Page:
The hiring of a law firm is an important decision that should not be based solely on advertisements. Before you decide, ask us to send you free written information about our qualifications and experience. Personal Injury Lawyers serving Daytona, Melbourne, Orlando, Florida and Nationwide.This website is not intended for viewing or usage by European Union citizens.
The rumor is that Melissa Rivers, Joan Rivers’ adult daughter, is considering a medical malpractice lawsuit after her mother died during what sounds like a routine endoscopic procedure. After all, the procedure was minor enough that it was reportedly done outside a hospital setting and in an ambulatory surgical environment of some kind. While reports are that she was cleared by her cardiologist for the procedure, it is certainly possible that some type of medical negligence occurred. To know for sure, Melissa would need to hire attorneys, have them obtain her mother’s medical, surgical and anesthesia records, and have them analyzed by physicians and nurses to search for possible medical or nursing errors or mistakes.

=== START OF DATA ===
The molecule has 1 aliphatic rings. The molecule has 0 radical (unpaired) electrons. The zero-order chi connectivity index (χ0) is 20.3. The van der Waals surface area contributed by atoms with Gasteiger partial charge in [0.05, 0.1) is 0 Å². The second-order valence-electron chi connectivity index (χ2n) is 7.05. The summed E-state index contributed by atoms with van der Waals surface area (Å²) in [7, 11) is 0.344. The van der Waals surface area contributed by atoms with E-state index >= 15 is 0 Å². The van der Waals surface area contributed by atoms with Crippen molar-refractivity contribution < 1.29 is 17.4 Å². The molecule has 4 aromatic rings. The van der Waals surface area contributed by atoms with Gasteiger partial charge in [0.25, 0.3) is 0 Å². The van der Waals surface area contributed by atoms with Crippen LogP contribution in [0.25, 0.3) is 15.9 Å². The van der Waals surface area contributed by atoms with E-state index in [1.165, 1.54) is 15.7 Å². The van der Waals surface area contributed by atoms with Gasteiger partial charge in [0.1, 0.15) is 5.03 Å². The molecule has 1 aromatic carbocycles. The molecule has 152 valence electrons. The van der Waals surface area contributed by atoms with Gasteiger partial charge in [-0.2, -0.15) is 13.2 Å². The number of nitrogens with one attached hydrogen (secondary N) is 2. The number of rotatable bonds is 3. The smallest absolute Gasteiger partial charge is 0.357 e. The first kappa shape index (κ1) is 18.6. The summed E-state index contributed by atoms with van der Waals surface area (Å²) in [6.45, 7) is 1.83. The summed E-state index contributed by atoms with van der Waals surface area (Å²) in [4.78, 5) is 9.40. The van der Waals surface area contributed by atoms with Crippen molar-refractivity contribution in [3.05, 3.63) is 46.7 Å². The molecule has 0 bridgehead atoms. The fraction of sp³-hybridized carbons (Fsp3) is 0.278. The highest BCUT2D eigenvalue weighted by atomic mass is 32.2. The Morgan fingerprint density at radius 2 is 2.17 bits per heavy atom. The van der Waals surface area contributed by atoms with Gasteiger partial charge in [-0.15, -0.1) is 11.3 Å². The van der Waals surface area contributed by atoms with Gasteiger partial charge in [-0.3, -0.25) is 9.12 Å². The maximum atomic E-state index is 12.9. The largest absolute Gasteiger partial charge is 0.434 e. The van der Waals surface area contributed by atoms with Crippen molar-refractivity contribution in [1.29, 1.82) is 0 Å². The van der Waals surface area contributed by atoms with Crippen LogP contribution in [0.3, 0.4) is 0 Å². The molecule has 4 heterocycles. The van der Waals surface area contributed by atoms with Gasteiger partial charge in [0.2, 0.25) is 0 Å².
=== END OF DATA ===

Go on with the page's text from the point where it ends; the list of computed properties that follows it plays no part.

But hold on. It bears mentioning that medical malpractice laws vary, state by state. Do you know what Melissa Rivers’ rights would be in Florida? Would you believe that she would likely have no case for her own mental pain and suffering as a result of losing her mother to medical negligence? If Joan was killed in an automobile accident in Florida, Melissa could recover under Florida’s Wrongful Death Act, but if she was killed as a result of medical malpractice in Florida, Melissa would have no claim for the loss of her mother’s companionship and guidance, mental anguish and emotional suffering. Why? Special interests like medical malpractice insurers, big hospital chains, and doctors groups pushed for this special interest legislation in 1990, almost 25 years ago: Florida Statutes Section 768.21(8) provides “The damages specified in subsection (3) shall not be recoverable by adult children and the damages specified in subsection (4) shall not be recoverable by parents of an adult child with respect to claims for medical negligence.” That’s right. Because Melissa is an adult, she can’t sue doctors or hospitals for negligently causing the death of her own mother.
Shocking isn’t it? We bet Melissa would be stunned to know she has no rights against those responsible for the untimely death of her mother if she were in Florida. If there was medical negligence involved in the death of Joan Rivers, we hope the Legislature of the State of New York treats its senior citizens with more fairness.